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Field Notes: How are Oreos derived from plants?


No matter what your food preferences – whether you are a vegan, vegetarian or omnivore – plants are at the base of what you eat. Okay, you say, but what about Oreos, one of my major food groups? Surely, they are mostly a petroleum derivative? Leaving aside that petroleum is also originally plant material, let’s check out Oreos. I can’t get Nabisco’s secret recipe, but I found a substitute online so we can make our own. And, no big surprise, plants are critical to every bit of this recipe.

For the cookie we will need flour, sugar, vanilla, cocoa, butter and salt. Where does all this come from?

The flour, of course, is wheat (or some other grain substitute from my gluten-free friends). Wheat is in the grass family, or Poaceae, like other familiar grasses we eat such as rye, barley and even wild rice. They all have a similar flower structure, which is how plants are grouped into families and genera. The most widely grown wheat is Triticum aestivum. Like most grasses, wheat plants produce small, wind pollinated flowers. Once fertilized, each flower produces a small fruit, with seeds called wheat berries inside. The fruits are harvested and threshed to remove the chaff. The outer coating of the wheat berry, the bran, is usually removed and the grains are then ground into flour. Wheat flour is mostly starch, with some protein and other nutrients.

Our next ingredient is sugar. Sugar comes from a couple of different plants. Most commercial sugar comes from sugar beets, or Beta vulgaris in the Amaranthaceae or sugar cane, a grass in the Saccharum genus. Of course, corn syrup comes from corn, or Zea mays, yet another grass. The sugar we will use in our recipe is sucrose, a compound sugar composed of the simple sugars fructose and glucose bonded together. Simple and compound sugars are sweet and easily dissolved in water. Longer chains of sugar molecules compose polysaccharides, including starch, as in the flour. Unlike the flour, sugar has few redeeming qualities and provides nothing but calories (and tasty sweetness).

Next comes butter. Butter comes from cows’ milk, and to produce the milk, cows eat mostly grasses such as blue stem and rye but also some legumes such as alfalfa and clover.

The salt? Okay, I admit the salt doesn’t come from a plant.

Cocoa is next. Oreos famously have a very rich chocolate flavor, and you know the instant you bite into a cookie if it is the real thing, or an imitation just based on the depth of the chocolate flavor. Chocolate comes from the cacao tree, Theobroma cacao. Carl Linnaeus named the tree “Theobroma” or “food of the gods” (and I agree with Carl on the heavenly origin of chocolate). The cacao is a small tree native to the Amazon Forest, but most of the commercially grown cacao grows in west Africa within 20 degrees of the equator. The seeds are inside a large pulpy pod that juts right out of the tree trunk. The cacao seeds are extracted from the pod and the seeds are then fermented, dried, and roasted. The seeds are ground into small nibs, and, if the cocoa butter is removed the remainder is then pulverized to make cocoa powder.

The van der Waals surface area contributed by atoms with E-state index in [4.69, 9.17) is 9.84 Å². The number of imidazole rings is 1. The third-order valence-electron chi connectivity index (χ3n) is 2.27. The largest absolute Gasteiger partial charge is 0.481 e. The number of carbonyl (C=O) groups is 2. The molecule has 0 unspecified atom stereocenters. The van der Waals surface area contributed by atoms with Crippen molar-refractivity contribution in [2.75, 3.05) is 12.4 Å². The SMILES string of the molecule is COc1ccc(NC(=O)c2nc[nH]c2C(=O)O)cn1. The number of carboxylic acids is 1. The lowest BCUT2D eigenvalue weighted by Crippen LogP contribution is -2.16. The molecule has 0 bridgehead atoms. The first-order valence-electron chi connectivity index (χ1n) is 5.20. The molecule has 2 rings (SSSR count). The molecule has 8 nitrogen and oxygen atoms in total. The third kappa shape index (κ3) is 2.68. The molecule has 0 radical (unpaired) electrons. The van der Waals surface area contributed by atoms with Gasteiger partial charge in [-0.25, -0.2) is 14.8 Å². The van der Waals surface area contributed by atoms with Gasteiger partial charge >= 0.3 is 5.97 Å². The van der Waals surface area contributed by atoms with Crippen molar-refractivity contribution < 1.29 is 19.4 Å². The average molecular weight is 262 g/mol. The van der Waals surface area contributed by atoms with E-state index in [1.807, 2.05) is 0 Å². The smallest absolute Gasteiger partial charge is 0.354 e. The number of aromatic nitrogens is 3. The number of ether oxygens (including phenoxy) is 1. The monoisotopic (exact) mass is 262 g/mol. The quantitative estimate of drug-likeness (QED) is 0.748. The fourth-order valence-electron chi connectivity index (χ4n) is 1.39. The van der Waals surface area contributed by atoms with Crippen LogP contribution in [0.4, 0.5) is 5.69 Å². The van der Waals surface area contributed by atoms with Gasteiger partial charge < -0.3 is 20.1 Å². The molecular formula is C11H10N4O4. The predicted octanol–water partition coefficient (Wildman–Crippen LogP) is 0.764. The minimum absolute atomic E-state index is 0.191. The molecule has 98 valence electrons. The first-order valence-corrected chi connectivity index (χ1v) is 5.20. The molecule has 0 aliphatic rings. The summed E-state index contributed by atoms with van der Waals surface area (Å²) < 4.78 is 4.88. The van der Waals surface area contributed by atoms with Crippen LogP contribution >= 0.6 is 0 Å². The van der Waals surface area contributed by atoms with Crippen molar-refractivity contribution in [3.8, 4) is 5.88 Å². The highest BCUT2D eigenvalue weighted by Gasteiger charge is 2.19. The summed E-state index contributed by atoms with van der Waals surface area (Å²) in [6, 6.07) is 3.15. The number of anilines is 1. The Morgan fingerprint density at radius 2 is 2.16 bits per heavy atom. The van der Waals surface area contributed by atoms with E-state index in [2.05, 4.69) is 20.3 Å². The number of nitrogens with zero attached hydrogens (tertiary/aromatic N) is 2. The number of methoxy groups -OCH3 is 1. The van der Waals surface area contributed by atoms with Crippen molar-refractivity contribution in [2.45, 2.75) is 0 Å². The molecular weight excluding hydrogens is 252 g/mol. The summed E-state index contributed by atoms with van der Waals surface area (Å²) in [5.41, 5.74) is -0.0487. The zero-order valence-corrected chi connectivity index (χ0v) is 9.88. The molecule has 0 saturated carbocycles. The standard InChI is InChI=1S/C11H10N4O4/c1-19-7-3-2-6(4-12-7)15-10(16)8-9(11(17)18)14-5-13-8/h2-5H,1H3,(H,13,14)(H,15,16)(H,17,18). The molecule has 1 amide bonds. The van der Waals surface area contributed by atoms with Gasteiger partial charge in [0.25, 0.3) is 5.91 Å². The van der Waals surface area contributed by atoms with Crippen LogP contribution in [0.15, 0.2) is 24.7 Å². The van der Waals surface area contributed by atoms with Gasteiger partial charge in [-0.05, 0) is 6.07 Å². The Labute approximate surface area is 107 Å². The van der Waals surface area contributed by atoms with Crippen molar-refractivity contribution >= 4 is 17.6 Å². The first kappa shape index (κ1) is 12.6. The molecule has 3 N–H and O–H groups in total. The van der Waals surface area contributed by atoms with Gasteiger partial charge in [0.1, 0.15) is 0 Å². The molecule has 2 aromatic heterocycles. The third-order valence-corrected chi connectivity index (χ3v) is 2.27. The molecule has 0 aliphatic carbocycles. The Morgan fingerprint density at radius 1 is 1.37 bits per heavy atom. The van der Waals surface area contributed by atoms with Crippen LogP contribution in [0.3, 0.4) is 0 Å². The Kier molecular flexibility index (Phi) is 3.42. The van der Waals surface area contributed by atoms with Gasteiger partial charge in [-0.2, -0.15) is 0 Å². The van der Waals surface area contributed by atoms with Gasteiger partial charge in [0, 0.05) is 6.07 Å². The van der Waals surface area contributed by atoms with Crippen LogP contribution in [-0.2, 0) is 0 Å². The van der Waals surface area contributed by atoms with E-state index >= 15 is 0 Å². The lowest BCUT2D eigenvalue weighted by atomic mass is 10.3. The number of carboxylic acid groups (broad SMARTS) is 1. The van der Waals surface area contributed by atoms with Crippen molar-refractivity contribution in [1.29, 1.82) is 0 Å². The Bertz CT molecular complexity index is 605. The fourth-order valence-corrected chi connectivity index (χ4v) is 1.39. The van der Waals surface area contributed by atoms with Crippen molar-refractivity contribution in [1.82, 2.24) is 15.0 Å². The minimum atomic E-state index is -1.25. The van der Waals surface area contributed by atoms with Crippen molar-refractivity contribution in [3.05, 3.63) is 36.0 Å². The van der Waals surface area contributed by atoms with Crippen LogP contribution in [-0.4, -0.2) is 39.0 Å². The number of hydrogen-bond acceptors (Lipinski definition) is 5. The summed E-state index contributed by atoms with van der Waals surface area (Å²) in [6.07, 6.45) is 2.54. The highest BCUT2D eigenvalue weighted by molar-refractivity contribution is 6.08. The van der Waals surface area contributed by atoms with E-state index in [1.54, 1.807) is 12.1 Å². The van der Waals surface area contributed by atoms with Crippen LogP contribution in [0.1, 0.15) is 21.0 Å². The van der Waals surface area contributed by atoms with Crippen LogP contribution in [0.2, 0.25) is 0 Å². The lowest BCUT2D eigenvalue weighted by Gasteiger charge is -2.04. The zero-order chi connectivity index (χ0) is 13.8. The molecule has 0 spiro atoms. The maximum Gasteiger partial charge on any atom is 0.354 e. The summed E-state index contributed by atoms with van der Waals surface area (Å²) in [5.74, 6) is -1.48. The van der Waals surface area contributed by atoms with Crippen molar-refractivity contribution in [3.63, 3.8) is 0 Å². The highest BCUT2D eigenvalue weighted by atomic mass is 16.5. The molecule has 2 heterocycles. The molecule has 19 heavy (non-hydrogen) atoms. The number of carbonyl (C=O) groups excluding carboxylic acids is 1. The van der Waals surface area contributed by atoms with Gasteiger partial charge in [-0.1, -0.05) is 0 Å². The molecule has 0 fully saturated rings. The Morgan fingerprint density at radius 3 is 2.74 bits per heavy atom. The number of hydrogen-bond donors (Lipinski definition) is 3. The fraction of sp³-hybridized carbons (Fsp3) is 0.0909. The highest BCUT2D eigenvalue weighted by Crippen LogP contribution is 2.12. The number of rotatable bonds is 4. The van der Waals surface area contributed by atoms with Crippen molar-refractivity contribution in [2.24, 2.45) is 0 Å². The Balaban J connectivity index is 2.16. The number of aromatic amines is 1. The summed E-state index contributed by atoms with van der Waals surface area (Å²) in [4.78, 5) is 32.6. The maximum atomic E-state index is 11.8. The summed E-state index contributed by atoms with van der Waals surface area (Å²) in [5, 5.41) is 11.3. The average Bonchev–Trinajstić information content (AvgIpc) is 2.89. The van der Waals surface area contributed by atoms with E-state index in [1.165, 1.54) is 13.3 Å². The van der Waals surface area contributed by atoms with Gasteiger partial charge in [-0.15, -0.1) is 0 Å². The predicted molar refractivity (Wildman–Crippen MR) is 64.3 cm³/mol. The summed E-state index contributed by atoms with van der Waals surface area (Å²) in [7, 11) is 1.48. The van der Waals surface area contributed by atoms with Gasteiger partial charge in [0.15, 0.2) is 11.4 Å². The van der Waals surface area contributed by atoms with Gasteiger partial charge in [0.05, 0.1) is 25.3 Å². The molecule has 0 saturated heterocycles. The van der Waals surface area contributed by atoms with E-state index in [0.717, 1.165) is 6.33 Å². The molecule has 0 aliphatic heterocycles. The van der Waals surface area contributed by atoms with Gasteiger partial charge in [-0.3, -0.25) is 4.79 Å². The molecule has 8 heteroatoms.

We now need vanilla. Vanilla comes from the vanilla orchid, a tropical vine native to Mexico, but now mostly grown in Madagascar. We usually see vanilla as a liquid, but it comes at the end of a long, delicate process. The natural pollinator of the vanilla orchid is the tiny Melipona bee, but because this tiny insect lives only in Mexico, nearly all vanilla flowers are hand pollinated. Once fertilized, the vanilla fruit, often called a bean because of its skinny bean-like shape, starts to grow. The “bean” must ripen on the vine; it will not ripen once picked. After picking, the beans are briefly plunged into hot water to develop the enzymes that create the vanilla flavor. The beans are slowly dried to fully develop the flavor and then are ready for shipping. I watched a YouTube video where they put mail-ordered vanilla beans into a bottle of vodka, and then explained they had to wait a year before the liquor would be ready. This brown infusion is what we add to cookies and cakes.

Isn’t it amazing that humanity worked all this out? Especially the chocolate and the vanilla – how did they ever figure out how to unlock these flavors? And the importance of grasses is wild – from wheat to sugar cane, to corn to fodder for cows. I will leave it to you to find a recipe for Oreos online, or you might want to run to the store for that iconic blue package.

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Susan Knight works for the University of Wisconsin-Madison’s Center for Limnology at Trout Lake Station and collaborates closely with the Wisconsin Department of Natural Resources. She is involved in many aspects of aquatic plants, including aquatic plant identification workshops and research on aquatic invasive plants. She is especially fond of bladderworts.
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